The Tincture for the Teeth and Gums will take off all foulness from the teeth, and make them beautifully white, without, in the least, injuring the enamel. Will perfectly fasten such as are loose, prevent their decaying, and entirely cure the scurvy and other disorders in the Gums, rendering the breath, at the same time, deliciously sweet.
The Tincture for the Tooth Ach will never fail giving immediate ease in the greatest agony of pain, and in a little time perfectly cure it, however violent.
Samuel Gouldsmith, near the Wounded Hart, in St Peter’s, Norwich; and Joseph Gouldsmith, Damgate-street, Lynn, make and sell a Liquid which cures Wenns, and Cancers, without Cutting; they likewise make a Liquid which cures the King’s-Evil, if ever so bad, by taking it inwardly, it will cure the Scurvy of ever so long standing, and is an excellent Remedy for the Scurvy in the Gums, sets fast the Teeth, and cures the Tooth-Ach. . . They likewise Cure all sore Legs, of ever so long standing.– October 28, 1780
The True Eau Fleurs de Venice, or the Venetian Bloom Water. This curious Water extracted from the most fragrant Flowers, is beyond any Beauty Wash ever yet discovered, giving the Skin the greatest Whiteness and Softness imaginable. It takes away Pimples, Freckles and Spots of every Kind, with all disagreeable Redness, Tans and Sunburns. It destroys those minute Worms (Maggots) which lodge under and deform the skin. It preserves from Wrinkles even to an advanced Age, and gives to the whole Complexion, in a very short Time, that healthful and blooming Appearance which it ought to have when free from Disorders. It is not in the least of the use of Paint, being as clear and transparent as Chrystal. It is also excellent for the Eyes, strengthening and preserving the Sight. Price 3 shillings and 6 pence the Bottle, and 3 pence to be returned for every empty Bottle.– December 23, 1780
Is this a birth announcement or the beginning of a fairy tale? All we’re missing is a few fairies, a curse and a knight in shining armor:
On Sunday last Mrs Head, widow of Francis Head, Esq., late of St Andrew’s Hall, Old Buckenham, Norfolk, who died on the 26th of July last, was safely delivered of a daughter and heiress in this city.–The infamous and malicious treatment that this injured lady has received from the wicked schemes of a barbarous and unnatural brother-in-law has happily been fruitless and rendered void by the that innate superiority of soul she possesses, and it is to be hoped that that grief which was before inconsolable for so dear a loss, will be in some measure alleviated, and made more tolerable, by a child who may inherit the virtues of its lamented parent, and who, if reared and brought up under the care and tutelage of its mother, will be no less a pleasure to her, than an honour to this kingdom.– December 30, 1780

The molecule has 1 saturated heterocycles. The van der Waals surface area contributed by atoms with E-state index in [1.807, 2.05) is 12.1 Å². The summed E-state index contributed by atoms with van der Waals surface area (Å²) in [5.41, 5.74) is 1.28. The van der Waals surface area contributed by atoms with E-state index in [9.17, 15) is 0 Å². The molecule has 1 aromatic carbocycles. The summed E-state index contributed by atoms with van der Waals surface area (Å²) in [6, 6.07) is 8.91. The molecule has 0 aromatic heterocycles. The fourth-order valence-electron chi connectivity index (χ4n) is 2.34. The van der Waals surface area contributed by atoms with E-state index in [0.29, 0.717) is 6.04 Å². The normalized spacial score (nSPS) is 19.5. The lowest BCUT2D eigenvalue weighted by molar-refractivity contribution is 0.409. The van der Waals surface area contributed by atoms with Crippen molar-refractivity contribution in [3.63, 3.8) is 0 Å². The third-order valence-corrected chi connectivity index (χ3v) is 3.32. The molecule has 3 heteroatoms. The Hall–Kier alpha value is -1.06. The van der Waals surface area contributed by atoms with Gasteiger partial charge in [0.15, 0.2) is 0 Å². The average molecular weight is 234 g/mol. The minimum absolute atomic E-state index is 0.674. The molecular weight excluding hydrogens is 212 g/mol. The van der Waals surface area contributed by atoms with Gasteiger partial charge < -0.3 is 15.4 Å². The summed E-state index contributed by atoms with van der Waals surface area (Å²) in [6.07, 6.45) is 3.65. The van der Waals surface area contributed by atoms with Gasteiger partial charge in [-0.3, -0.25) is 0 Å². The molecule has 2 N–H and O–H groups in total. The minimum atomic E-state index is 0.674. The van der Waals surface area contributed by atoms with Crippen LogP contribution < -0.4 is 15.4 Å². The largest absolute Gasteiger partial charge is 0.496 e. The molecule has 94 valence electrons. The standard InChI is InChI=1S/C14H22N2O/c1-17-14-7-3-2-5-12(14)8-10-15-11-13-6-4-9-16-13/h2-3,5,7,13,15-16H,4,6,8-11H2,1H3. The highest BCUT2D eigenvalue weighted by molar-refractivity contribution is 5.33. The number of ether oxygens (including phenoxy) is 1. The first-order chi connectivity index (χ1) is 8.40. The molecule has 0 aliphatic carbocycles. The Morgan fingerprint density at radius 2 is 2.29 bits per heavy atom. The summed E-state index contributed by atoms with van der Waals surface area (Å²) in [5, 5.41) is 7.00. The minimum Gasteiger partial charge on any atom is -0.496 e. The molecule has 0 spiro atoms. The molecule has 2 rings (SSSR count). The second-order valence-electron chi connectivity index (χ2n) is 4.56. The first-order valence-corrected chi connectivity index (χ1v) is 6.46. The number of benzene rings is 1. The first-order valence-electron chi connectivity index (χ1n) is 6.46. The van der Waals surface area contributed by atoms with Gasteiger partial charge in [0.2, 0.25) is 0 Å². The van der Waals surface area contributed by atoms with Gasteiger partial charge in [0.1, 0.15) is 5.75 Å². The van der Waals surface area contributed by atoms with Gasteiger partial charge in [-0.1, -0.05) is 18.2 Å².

Be sure to read this one in your best wrestling commentator voice:
Last week John Cunningham, of Ipswich, butcher, was committed to that gaol, for stabbing Thomas Gusterson, of the same place, labourer. Gusterson went into Cunningham’s shop, who was then eating turnip-tops, and they being acquainted with each other, Gusterson took some to eat, and removing the plate, it, by accident, fell to the ground; upon which Cunningham, said to him, d–n your blood, I’ll run my spado into you, and instantly stabbed him with great violence in the breast, with a knife. When Gusterson was wounded, he said, you have stabbed me, to which Cunningham replied, I am glad of it. The poor man is in a fair way of recovery.– May 13, 1780
Disclaimer: The modern era is far from the first to grapple with rampant “fake news.” As I am neither a historian nor journalist, I make no claims about the accuracy or lack thereof of the above historical articles. I assert only that they make for a good story.